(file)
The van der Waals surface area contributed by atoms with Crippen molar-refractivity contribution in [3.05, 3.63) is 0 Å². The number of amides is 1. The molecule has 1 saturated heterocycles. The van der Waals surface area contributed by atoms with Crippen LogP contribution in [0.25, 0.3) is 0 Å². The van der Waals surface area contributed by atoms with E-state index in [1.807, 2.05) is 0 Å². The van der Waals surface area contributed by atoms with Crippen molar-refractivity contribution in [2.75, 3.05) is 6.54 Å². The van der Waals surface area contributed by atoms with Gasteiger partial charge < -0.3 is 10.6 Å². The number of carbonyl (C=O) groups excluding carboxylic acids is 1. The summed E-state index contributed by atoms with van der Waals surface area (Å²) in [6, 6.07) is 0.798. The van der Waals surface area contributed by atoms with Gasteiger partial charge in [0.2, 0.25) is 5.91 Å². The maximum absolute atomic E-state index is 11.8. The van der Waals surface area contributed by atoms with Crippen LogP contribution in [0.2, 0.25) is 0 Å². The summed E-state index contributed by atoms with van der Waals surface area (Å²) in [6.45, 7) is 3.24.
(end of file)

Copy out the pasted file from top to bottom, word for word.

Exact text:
The van der Waals surface area contributed by atoms with Crippen molar-refractivity contribution in [3.05, 3.63) is 0 Å². The number of amides is 1. The molecule has 1 saturated heterocycles. The van der Waals surface area contributed by atoms with Crippen LogP contribution in [0.25, 0.3) is 0 Å². The van der Waals surface area contributed by atoms with E-state index in [1.807, 2.05) is 0 Å². The van der Waals surface area contributed by atoms with Crippen molar-refractivity contribution in [2.75, 3.05) is 6.54 Å². The van der Waals surface area contributed by atoms with Gasteiger partial charge < -0.3 is 10.6 Å². The number of carbonyl (C=O) groups excluding carboxylic acids is 1. The summed E-state index contributed by atoms with van der Waals surface area (Å²) in [6, 6.07) is 0.798. The van der Waals surface area contributed by atoms with Gasteiger partial charge in [0.2, 0.25) is 5.91 Å². The maximum absolute atomic E-state index is 11.8. The van der Waals surface area contributed by atoms with Crippen LogP contribution in [0.2, 0.25) is 0 Å². The summed E-state index contributed by atoms with van der Waals surface area (Å²) in [6.45, 7) is 3.24.